Although the tradition of celebrating Hanukkah has been preserved for thousands of years, the food has been kept accurate to its original recipe. Learn about this celebration in the modern world and how its traditional foods are still enjoyed today.
The preservation of Hanukkah food in America
Being Jewish in America typically means experiencing a range of Hanukkah dishes. This is because the food depends on the local availability and what’s in the area to use.
Over the years, Jews have strived to keep the same customs. Though there are now different ingredients available, Hanukkah food has been kept intact as its recipes remain unchanged in the modern era.
If you’re interested in learning how Hanukkah food has remained the same in a shifting environment, read our article to learn more about preserving food for this Jewish holiday.
What are Hanukkah foods?
Hanukkah is a Jewish holiday that includes eight days of worship and is also known as the Festival of Lights or the Feast of Dedication. This event consists of a special prayer and fried food cooked in oil.
This festival is a tradition that honors how a single jar of olive oil was kept clean to light the Temple’s Menorah. This feast celebrates the oil with oil dishes and a meal commemorating the occasion.
The eight-day celebration involves lighting a candle on the Menorah one by one each day until all eight lights are lit. The ritual also involves reciting special prayers and singing traditional songs.
10 traditional Hanukkah foods
Many traditional Hanukkah dishes have been blended with modern ingredients or experimented with to give a new flavor to otherwise ancient recipes.
Here are the top 10 foods that have remained the same throughout the years despite the changes.
Latkes, also known as potato pancakes or levivot, are fried or baked in oil. Some versions also include added zucchini or spinach to make this recipe healthier.
2. Noodle kugel
Noodle kugel is a unique egg noodle casserole with a creamy and sweet flavor. It is a classic comfort food with an important place in Hanukkah.
Challah is particularly popular due to its recognizable shape. To make challah, there are usually two stages: making the dough and braiding it with three stands and up. Some people get creative and use braiding patterns to make interesting art pieces.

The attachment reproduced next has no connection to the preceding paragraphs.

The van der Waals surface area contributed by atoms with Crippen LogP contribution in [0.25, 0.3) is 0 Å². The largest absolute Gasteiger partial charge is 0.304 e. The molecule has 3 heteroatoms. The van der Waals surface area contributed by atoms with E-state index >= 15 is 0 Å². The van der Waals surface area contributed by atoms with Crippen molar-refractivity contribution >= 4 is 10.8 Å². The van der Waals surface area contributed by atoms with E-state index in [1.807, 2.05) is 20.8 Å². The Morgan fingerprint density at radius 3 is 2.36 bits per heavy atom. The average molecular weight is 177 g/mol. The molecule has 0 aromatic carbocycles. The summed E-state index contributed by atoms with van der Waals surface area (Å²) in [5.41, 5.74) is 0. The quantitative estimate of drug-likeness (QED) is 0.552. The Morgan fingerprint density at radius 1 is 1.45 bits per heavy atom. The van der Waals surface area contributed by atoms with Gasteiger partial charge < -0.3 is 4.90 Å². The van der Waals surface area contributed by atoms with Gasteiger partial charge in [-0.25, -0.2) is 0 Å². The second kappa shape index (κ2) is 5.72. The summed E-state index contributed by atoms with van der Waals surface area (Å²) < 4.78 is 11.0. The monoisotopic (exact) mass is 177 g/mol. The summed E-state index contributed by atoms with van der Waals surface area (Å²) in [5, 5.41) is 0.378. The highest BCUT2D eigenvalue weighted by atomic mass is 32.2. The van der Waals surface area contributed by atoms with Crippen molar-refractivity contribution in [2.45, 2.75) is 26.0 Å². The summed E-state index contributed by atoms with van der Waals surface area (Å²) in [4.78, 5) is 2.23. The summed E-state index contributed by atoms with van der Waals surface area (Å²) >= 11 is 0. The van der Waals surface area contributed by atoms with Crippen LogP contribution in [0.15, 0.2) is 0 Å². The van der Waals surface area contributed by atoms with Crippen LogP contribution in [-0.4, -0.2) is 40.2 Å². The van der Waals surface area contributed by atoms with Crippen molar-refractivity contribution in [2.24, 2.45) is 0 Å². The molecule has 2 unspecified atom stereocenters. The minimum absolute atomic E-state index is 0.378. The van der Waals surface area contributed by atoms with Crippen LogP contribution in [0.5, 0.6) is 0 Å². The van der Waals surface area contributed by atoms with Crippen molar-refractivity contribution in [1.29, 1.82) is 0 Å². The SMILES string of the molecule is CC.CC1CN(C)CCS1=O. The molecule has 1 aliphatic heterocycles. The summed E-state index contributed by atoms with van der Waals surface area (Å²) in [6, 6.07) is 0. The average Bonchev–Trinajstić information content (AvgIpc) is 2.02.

Blintzes are a great combination of sweet and savory in one dish. They maintain their taste as part of the Jewish holiday while still following the Hanukkah cooking style.
Sufganiyot are commonly known as Hanukkah donuts and they are filled with jelly. The good thing about this is that you can make different variations of this Jewish dish based on preference.
Rugelach can be considered the Jewish version of a cookie with multiple modern versions. Some people cooking this dish choose to add unique flavors, including almond, raspberry, chocolate, and others.
7. Hanukkah brisket
This dish usually takes the center spot at the table, surrounded by other dishes. Aside from its taste, it makes a great centerpiece and adds to the aroma of the feast.
8. Matzo ball soup
A Hanukkah meal is not complete without soup! Whether for starters or to accompany your meal, matzo ball soup is typically cooked in one big pot and simmered on the stove. This dish is sometimes called Jewish penicillin.
Tzimmes is an excellent side dish since it goes well with almost any other Hanukkah food. If you’re a fan of carrots, this side dish is perfect alongside other mains like brisket or other Hanukkah dishes.
The good thing about the babka is that it’s not too complicated and can still be made by a beginner baker. Although the process may seem intimidating initially, going through it step-by-step results in an easy recipe.
While some people have added their twist to the various Hanukkah recipes, the most important thing is that the holiday has been kept alive and food is still cooked in a way that involves oil.
In America, though some food has been adapted, the main essence has been maintained to honor the proper celebration of the Jewish holiday.
Celebrating Hanukkah has been kept alive for thousands of years, and its traditional foods have been faithfully preserved. Discover the modern-day celebration and how its classic dishes have remained unchanged despite evolving.